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Hunting violations addressed in court

John Clarke Russ | BDN
John Clarke Russ | BDN
Sgt. Alan Gillis (cq) of the Maine Dept. of Inland Fisheries and Wildlife served as an arraignment officer for game law violators who made their appearance before District Court Judge Bruce Jordan (not pictured) at Penobscot County Judicial Center Thursday afternoon, January 13, 2011. (BDN photo by John Clarke Russ)
By Judy Harrison, BDN Staff

BANGOR, Maine — A 17-year-old hunter from Hermon stood before District Court Judge Bruce Jordan on Thursday afternoon.

Appearing slightly nervous, Jason L. Teifert quietly answered “guilty” twice when the judge asked how he pleaded to violating the state’s hunting laws.

He admitted that he and his friend Austin Garber, 19, of Hermon fired at a deer in Levant at about 10 p.m. Nov. 18. Someone who heard the shots reported night hunters to the Maine Warden Service a short time later. The individual apparently recognized the truck the pair was in after it pulled into a Levant driveway for a short time.

Teifert also admitted Thursday that he had been given portions of a wild turkey that were not labeled with the name of the person who registered it and the year it was registered.

People charged with violating the state’s hunting and fishing laws are a small percentage of the criminal cases heard in courts around the state. Teifert’s was one of eight cases filed by Maine game wardens out of the more than 75 cases on Thursday’s docket.

“There is some uniqueness to them compared to most of the criminal cases we deal with,” said Brendan Trainor, assistant district attorney for Penobscot County. “But they are criminal offenses, just like the others we deal with.”

One difference is that people between the ages of 16 and 18 who hold hunting and fishing licenses face the same penalties adults do for violating the regulations. Teenagers younger than 18 who are charged with most crimes are treated differently from adults under the state’s criminal code.

Provisions in Title 12 of the Maine statutes govern conservation matters, including hunting and fishing regulations, Sgt. Alan Gillis of the Warden Service said Thursday.

Most violations are misdemeanors, but in some instances, the penalties for violating them can be more severe than those outlined in the statutes covering most criminal matters, he said.

For example, a person found guilty of drunken driving faces a mandatory 48-hour jail sentence, a mandatory fine of $500 and a 90-day suspension of his driver’s license.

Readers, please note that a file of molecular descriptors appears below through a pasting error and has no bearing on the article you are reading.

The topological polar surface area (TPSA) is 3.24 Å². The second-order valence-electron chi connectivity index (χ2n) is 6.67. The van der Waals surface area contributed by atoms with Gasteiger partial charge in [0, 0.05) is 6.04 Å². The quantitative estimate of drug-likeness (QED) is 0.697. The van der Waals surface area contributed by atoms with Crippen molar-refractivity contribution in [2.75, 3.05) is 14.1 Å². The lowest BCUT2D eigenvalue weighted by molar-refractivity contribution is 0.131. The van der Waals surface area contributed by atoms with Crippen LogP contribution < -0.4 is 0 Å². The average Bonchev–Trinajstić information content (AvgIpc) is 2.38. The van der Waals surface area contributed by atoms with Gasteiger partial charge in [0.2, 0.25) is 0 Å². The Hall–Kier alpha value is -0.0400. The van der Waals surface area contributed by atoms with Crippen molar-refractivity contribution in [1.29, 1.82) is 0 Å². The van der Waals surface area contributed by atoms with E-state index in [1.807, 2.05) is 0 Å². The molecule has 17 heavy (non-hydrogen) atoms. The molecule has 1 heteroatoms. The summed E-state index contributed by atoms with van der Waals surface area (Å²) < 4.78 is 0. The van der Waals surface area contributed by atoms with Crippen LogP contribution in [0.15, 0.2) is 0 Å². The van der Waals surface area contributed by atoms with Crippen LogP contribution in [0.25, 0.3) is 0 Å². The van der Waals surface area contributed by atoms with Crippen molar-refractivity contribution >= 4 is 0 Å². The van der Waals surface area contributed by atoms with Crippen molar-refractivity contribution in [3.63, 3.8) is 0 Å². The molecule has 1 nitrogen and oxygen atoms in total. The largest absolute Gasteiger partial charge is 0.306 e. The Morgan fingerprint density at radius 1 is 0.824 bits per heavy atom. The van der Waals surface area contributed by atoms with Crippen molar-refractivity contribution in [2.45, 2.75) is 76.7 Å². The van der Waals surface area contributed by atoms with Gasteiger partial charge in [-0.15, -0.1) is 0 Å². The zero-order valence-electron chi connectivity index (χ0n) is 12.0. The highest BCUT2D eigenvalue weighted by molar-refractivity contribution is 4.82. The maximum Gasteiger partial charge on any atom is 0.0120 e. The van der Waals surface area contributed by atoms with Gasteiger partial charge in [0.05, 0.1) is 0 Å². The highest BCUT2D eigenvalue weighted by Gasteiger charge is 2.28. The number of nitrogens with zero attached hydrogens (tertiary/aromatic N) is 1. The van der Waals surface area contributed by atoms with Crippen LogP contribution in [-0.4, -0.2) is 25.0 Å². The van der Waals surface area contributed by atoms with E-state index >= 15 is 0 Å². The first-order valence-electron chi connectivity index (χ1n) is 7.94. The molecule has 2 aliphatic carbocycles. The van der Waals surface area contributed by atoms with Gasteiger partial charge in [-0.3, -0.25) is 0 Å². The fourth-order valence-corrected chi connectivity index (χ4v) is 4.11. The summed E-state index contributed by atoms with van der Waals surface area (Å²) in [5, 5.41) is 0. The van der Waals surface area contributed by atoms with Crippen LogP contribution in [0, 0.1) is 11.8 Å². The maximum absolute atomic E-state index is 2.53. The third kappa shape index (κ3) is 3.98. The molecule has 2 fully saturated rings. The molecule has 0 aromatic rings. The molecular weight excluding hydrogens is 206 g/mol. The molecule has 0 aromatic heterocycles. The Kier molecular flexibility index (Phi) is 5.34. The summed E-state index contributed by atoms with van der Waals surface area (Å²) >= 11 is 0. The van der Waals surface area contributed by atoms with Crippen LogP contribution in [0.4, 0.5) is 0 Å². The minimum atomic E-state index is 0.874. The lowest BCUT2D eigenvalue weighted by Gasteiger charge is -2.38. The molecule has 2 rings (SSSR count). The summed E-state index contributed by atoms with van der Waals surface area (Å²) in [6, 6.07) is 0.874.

If convicted of night hunting, defendants face a mandatory three-day jail sentence, a mandatory fine of $1,000 and a one-year mandatory suspension of their hunting licenses.

Juveniles such as Teifert are not subject to jail time. Adults convicted of either offense may qualify to participate in an alternative sentencing program that includes spending a weekend working at a local school performing community service.

In addition, game wardens may confiscate the guns or other weapons used to hunt at night and force the owners to forfeit them. Once a year, the warden service auctions off confiscated weapons, Gillis said.

“Coming to court doesn’t take up a lot of our time,” the game warden said, “but the investigation and the paperwork we must file with the district attorney’s office so charges can be filed can take anywhere from 30 minutes to several days to complete.”

The money from fines paid for violating hunting and fishing regulations goes back into the budget for the Department of Inland Fisheries and Wildlife rather than into the state’s General Fund as fines paid for criminal violations do.

In November 1992, voters passed a constitutional amendment ensuring that money from fees and fines stayed in the department.

Thursday afternoon, Judge Jordan dealt with defendants charged with violating the state’s hunting laws the same way he dealt with those charged with drunken driving, operating after suspension, shoplifting, drug possession and other crimes.

In Teifert’s case, the judge imposed the mandatory $1,000 fine and a one-year suspension of the teenager’s hunting license on the night hunting charge. Because he was a juvenile, a jail sentence was not imposed. In addition, Jordan imposed a $200 fine on the possession of a gift of a wild turkey but suspended it.

Teifert’s gun would have been confiscated by the investigating warden, Gillis said.

Teifert’s friend Garber pleaded guilty last month to night hunting, and the mandatory minimum jail time and fine were imposed, Trainor said. Garber was headed to basic training this month and needed to move up his court date, he said.

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